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Bloomberg moves business forum from Beijing to Singapore

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Some experts think that moving the conference to Singapore could benefit the event. The strengthening of authoritarianism in China poses a quandary for Westerners who want to engage with China.

Washington

FALLOUT from the trade war between the United States and China has prompted Michael Bloomberg, the billionaire media executive and former mayor of New York City, to relocate what was planned as a conference of global business and political leaders in Beijing.

Organisers in New York are moving the event to Singapore, where it is to take place over two days in the first week of November. According to people with knowledge of the planning, Mr Bloomberg made the decision after a Chinese partner asked organisers last week to postpone the event, which was to rival Davos, the elite annual conclave in Switzerland.

The partner told organisers that President Xi Jinping and other leaders in China want to spotlight an import expo in Shanghai to bolster international interest in trade with the country.

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The move highlights the difficulty of conducting business - or diplomacy - in China, both because of rising tensions with the United States and because of an accelerating move towards hard authoritarianism under Mr Xi. The relationship between Washington and Beijing has become increasingly fraught because of the trade war started by President Donald Trump over the summer, and Chinese officials are more likely to question US-led events in China, even those that aim to bring business leaders there.

On Wednesday afternoon, Mr Trump said on Twitter that the trade dispute would be "resolved in time" by him and "China's great President Xi Jinping". "Their relationship and bond remain very strong," he said, continuing to refer to himself in the third person.

The Shanghai event, announced by Mr Xi last year, has taken on new significance for Chinese leaders because of the trade war, which has lasted much longer than they had anticipated, the people said.

Officials are aiming to use the expo to send a positive message about trade to other nations. As a result, they are reluctant to allow other events that could compete with it.

The Chinese partner for the summit meeting, called the New Economy Forum, intended for Beijing, asked organisers to postpone the event, even though it was supposed to highlight China's growing dominance in the global economy. Invitations had been sent to 400 business and political figures, 300 of them from outside China.

The involvement of so many prominent people and companies who for years maintained strong ties with China makes the decision to move the event surprising.

Chairmen of the conference's advisory board include Henry Kissinger, the former US secretary of state and national security adviser, and Henry Paulson Jr, the former Treasury secretary, both of whom occasionally meet with Chinese leaders and preach engagement with China. Among the international corporate partners are ExxonMobil, HSBC and SoftBank Group, based in Japan.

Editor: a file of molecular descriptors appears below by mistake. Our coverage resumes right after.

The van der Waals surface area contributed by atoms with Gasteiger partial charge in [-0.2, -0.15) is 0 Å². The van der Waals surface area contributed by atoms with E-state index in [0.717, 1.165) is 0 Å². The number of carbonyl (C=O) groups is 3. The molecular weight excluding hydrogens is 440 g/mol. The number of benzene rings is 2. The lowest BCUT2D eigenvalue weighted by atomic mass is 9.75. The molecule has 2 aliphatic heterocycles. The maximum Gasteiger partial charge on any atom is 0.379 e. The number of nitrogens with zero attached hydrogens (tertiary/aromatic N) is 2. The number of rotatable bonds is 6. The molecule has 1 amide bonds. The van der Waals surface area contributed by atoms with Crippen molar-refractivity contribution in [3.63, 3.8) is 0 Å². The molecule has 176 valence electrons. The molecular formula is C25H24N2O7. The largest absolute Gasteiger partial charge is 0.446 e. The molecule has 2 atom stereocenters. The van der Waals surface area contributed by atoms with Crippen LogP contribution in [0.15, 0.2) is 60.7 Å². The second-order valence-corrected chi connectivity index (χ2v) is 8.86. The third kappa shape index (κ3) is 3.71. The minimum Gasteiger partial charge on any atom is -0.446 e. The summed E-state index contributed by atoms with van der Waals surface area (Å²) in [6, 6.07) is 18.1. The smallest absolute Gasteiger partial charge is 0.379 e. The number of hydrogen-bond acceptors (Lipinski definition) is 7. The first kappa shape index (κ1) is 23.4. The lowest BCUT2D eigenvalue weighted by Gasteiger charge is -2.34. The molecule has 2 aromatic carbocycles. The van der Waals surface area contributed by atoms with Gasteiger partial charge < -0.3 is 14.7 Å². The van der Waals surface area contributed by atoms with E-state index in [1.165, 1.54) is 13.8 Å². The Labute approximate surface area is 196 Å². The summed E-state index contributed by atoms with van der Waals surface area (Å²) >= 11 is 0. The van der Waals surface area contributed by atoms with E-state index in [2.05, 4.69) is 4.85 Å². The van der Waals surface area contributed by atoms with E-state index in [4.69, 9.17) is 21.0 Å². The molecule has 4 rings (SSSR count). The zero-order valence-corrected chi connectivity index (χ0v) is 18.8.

The Chinese partner, the China Centre for Economic International Exchanges, is a research centre based in Beijing that is led by Zeng Peiyan, a former vice-premier. Its mission, according to the centre's website, includes "promoting exchanges and cooperation" and "to improve China's soft power". The group did not respond to phone calls and e-mail seeking comment.

Its request last week came as a blow to Mr Bloomberg, who wants to engage with China on issues such as trade and climate change.

Organisers scrambled to find another site, and prominent Singaporeans agreed to host, the people familiar with planning said. The Chinese centre is still expected to send some participants, but there will now be less of a focus on China, and programmers are scrambling to line up speakers after some dropped out, the people said.

"I think it's clearer that the increasing tensions in the US-China relationship are having an impact on everything," said Scott Mulhauser, the former chief of staff to Max Baucus, an ambassador to China under the Obama administration, and founder of Aperture Strategies, a public relations firm.

"I think Bloomberg navigated this one impressively. It's not clear that everyone can." The strengthening of authoritarianism in China poses a quandary for Westerners who want to engage with the country but also say that they champion liberal thought and freedoms, as Mr Bloomberg does.

In that context, some experts say, the move to Singapore could benefit the event.

"It's almost impossible to do anything in China that's meaningful," said Orville Schell, the director of the Center on US-China Relations at the Asia Society, who has organised events in China. "As much as we see a need to have frank and honest discussions, it's almost impossible to confect such a thing in China. In my opinion, Singapore is a much better choice." NYTIMES